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Smartphones are the newest distracter in the healthcare environment. A study of pediatric housestaff and faculty at a university-affiliated public teaching hospital noted that residents self reported missing a piece of clinical information in 19 percent of their cases and faculty in 12 percent of their cases due to distractions caused by smartphones.
Smartphones are the newest distracter in the healthcare environment. A study of pediatric housestaff and faculty at a university-affiliated public teaching hospital noted that residents self reported missing a piece of clinical information in 19 percent of their cases and faculty in 12 percent of their cases due to distractions caused by smartphones. Faculty noted, however, that residents really missed 34 percent of key information.
The danger of using smartphones is a widespread problem not only relegated to the surgical theater. It can happen elsewhere at medical facilities, including private practices. The correlation between patient safety and the use of personal electronic devices (PEDs) was reported on last year in Anesthesiology News and then in the New York Times’ front page coverage of the term “distracted doctoring.”
In our modern world, we all have observed a smartphone user’s Pavlovian-like conditioning to focus on a text alert and then respond without question. Modern healthcare professionals are not immune to this behavior, a fact easily verified with a walk into any clinic in North America. Emerging research on the subject elucidates the problem. For example, one recent study found that 55 percent of perfusionists acknowledged that they had spoken or texted on cell phones during surgery.
Standard of care
If you are sued for causing a car accident that involved the use of a cell phone while driving, you will be held to the ordinary standard of care of the “reasonable man.” You likely will be held liable, especially if the accident occurred in a state where cell phone use is banned.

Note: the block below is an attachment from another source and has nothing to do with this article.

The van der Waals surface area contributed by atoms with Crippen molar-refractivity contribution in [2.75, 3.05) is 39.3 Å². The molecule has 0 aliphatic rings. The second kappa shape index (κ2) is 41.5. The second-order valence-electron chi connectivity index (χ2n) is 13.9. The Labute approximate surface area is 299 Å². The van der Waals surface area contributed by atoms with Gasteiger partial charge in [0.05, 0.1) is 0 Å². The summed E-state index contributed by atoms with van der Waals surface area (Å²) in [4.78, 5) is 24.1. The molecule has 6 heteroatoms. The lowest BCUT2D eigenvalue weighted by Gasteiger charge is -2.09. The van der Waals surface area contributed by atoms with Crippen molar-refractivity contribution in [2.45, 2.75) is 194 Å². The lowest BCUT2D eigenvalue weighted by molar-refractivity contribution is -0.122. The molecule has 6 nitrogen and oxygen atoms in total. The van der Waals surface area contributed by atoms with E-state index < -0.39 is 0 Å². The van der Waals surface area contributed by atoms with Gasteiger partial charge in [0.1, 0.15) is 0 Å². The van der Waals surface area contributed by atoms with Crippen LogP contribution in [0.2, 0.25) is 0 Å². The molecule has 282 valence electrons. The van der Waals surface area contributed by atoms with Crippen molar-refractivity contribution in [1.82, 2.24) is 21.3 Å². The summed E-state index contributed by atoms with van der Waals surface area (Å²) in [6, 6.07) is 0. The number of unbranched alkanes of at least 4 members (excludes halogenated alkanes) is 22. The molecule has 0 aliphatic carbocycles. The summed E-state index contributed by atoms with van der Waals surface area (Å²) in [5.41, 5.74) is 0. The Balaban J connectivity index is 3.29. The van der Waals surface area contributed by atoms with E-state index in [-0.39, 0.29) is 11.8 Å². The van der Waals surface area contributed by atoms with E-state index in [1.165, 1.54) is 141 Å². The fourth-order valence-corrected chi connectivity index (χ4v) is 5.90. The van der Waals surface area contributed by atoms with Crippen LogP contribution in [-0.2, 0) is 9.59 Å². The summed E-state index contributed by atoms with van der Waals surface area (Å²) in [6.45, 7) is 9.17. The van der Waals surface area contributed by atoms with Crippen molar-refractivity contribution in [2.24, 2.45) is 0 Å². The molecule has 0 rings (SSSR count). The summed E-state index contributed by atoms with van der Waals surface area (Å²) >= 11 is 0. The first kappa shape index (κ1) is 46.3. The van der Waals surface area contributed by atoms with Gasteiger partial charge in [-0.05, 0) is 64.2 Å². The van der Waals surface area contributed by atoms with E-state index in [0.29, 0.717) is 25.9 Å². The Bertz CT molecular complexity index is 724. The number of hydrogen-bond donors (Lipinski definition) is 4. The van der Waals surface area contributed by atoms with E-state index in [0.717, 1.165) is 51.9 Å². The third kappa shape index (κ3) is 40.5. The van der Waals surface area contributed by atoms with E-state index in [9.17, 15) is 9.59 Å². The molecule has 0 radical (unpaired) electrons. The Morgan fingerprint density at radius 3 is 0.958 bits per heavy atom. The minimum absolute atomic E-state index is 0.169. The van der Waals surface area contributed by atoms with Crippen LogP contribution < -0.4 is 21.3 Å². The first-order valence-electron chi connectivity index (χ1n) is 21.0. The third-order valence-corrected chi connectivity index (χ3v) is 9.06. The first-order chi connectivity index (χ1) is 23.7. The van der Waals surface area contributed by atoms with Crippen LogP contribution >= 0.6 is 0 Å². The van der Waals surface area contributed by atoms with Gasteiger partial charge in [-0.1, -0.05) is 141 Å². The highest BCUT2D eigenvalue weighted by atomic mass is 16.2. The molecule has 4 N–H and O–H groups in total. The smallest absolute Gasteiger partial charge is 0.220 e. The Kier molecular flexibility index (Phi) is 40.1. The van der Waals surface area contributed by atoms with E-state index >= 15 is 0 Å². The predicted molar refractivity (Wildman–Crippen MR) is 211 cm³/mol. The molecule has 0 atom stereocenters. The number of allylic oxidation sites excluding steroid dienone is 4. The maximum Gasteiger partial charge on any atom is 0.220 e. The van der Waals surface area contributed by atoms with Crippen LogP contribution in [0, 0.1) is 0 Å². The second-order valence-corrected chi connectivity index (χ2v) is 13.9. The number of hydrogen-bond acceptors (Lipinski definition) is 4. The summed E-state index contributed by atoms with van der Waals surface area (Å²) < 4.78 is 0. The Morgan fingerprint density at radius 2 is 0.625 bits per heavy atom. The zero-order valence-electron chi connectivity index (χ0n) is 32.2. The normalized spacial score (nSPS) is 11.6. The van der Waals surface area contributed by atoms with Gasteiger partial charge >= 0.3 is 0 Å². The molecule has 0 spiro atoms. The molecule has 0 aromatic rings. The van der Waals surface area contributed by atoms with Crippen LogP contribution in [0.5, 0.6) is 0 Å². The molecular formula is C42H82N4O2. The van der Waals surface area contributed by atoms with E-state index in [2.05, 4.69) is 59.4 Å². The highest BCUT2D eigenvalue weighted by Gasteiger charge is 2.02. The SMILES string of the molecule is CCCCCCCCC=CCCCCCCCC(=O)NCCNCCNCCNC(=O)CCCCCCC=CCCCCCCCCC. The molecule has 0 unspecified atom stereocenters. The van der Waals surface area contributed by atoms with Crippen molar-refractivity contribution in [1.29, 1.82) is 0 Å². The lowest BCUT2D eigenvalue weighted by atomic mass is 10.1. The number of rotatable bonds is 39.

If you are sued for using a cell phone during surgery or treatment, you will be held to a higher standard than the “reasonable man.” You must have acted as a reasonable physician in your specialty under similar circumstances at the time of the incident. You can fall below the standard of care if you:
This standard of care initially was established in the seminal case of Pike v. Honsinger in 1898. The law requires the following of the reasonable physician:
Trail of evidence
In the event of a malpractice claim, the plaintiff’s attorney will use the PED argument to the benefit of his or her client, if possible. For example, a plaintiff’s attorney may introduce recent studies and commentary showing that physicians’ attention often is being diverted by smartphones, tablet computers, and other PEDs. The attorney will use discovery to ascertain a doctor’s cell phone use and the times of calls and will introduce this as evidence. Other people’s observations can become testimony. Even if you think you haven’t committed malpractice and your case is defensible, you may not want to go to trial. For example, in a recent case, a neurosurgeon was sued and the claimed damages were postoperative partial paralysis. The plaintiff’s attorney found that at least 10 cell phone calls took place during the time of the surgery. Wisely, the case was settled by the defense attorney.
Attorneys for plaintiffs are looking for cases such as these. As one malpractice attorney advertised, “Anyone believing their injuries or the injury or death of a loved one in a hospital or another medical setting may have been caused by medical errors resulting from distraction should contact an experienced medical malpractice attorney immediately.”
How do we address this issue on the professional and legal levels? Several healthcare organizations, including the University of Rochester Medical Center in New York, have led the way by developing guidelines on the use of PEDs and then educating staff members on the policies.
If you are in private practice or a group of physicians, implement a policy that bans the personal use of electronic devices in the office. You would not want to ban these devices altogether, because they are a valuable resource, but you could ask doctors and staff members to have a separate device for personal use and keep them in a personal space. Also, notify patients when a PED is part of their medical treatment, because if something goes wrong, they may object to your perceived attention “diversion.”
Are technologic advances in medicine a risk prevention tool or a potential liability trap? The answer to both questions is yes. PEDs offer benefits to those who practice medicine. DT